Jason Goes to Hell: The Final Friday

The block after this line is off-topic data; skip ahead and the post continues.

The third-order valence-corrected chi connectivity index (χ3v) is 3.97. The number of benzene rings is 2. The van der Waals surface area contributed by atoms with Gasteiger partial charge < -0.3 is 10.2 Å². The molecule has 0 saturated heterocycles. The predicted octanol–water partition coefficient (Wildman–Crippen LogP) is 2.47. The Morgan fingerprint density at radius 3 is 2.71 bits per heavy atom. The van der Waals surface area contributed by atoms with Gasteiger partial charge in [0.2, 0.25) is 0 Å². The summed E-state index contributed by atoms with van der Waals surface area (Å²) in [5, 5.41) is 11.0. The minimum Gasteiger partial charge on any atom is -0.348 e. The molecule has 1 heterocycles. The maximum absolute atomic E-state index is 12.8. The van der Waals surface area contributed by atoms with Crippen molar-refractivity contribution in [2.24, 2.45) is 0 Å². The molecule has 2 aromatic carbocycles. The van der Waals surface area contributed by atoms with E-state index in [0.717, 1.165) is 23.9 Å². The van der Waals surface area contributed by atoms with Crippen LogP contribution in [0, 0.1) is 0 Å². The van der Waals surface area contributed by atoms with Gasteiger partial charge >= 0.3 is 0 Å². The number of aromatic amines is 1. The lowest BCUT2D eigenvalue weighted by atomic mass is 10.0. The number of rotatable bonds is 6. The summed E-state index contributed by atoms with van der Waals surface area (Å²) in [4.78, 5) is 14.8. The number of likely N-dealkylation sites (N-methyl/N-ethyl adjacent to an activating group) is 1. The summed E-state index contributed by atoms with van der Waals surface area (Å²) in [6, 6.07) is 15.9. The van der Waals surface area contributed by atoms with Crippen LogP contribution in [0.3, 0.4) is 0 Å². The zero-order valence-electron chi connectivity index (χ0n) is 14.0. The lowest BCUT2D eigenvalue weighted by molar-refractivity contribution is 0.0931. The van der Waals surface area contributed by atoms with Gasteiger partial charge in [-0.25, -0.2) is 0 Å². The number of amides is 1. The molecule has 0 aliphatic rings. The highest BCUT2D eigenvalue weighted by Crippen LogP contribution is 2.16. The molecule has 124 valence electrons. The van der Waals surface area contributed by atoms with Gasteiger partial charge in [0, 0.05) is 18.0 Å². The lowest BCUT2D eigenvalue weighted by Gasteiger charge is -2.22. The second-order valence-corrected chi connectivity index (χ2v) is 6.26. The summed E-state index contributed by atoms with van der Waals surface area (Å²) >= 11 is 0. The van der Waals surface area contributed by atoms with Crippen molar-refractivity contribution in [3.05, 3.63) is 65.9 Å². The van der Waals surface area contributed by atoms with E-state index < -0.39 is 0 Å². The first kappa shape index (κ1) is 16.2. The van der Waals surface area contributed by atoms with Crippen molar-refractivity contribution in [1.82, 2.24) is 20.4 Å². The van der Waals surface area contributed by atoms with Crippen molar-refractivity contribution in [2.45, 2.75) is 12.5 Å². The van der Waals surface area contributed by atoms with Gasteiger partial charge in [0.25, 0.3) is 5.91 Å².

If the subtitle "The Final Friday" for 1993's Jason Goes To Hell seems a bit fatuous (and how can it not after the release of 2002's Jason X), remember that it's the second time in the Friday the 13th series the word Final had been used (as it was in part IV). Well, nothing less should probably be expected of the absurdly unstoppable killer Jason Vorhees, and in this the ninth chapter of his saga the plot keeps getting goofier. The film starts with the F.B.I. setting up Jason and blowing him all to heck, but when a coroner sees his still-beating heart, he decides that it looks tasty enough to eat. Oops. He becomes possessed by Jason's spirit and begins a killing rampage, but Jason has to keep switching bodies to stay alive, a la The Hidden, and his ultimate quest is to find a living relative to get his real body back (through some spiritual mumbo-jumbo). But bounty hunter Creighton Duke (Steven Williams) knows his secret and is on his trail before the killer can get to cousin Diana Kimble (Erin Gray) or her daughter Jessica (Kari Keegan). Directed by Adam Marcus, Jason Goes to Hell was New Line's first attempt at the series (after picking it up from Paramount), and the film feels like a desperate attempt to variate from the original "campers go to Crystal Lake, engage in premarital sex and drugs, then Jason kills them" formula. One should probably give the creators of this film some credit for their attempts (though they do let Jason for old times' sake slaughter a group of sexually active campers), but the results are sketchy and the movie should probably be treated as a dry run for the altogether superior Jason X. Otherwise, what's most notable about the picture is its numerous nods to other famous horror franchises like Nightmare on Elm St. and The Evil Dead. New Line's DVD release of Jason Goes to Hell presents the film in anamorphic widescreen (1.85:1), and subwoofer-friendly Dolby Digital 5.1 and DTS audio mixes. Included is both the theatrical R-rated cut and the "Director's Uncut Version," which features an audio commentary by director Marcus and screenwriter Dean Lorey. Also included are alternate scenes for the TV version, the theatrical trailer, and the "Jump to a Death" scene-selection feature. Keep-case.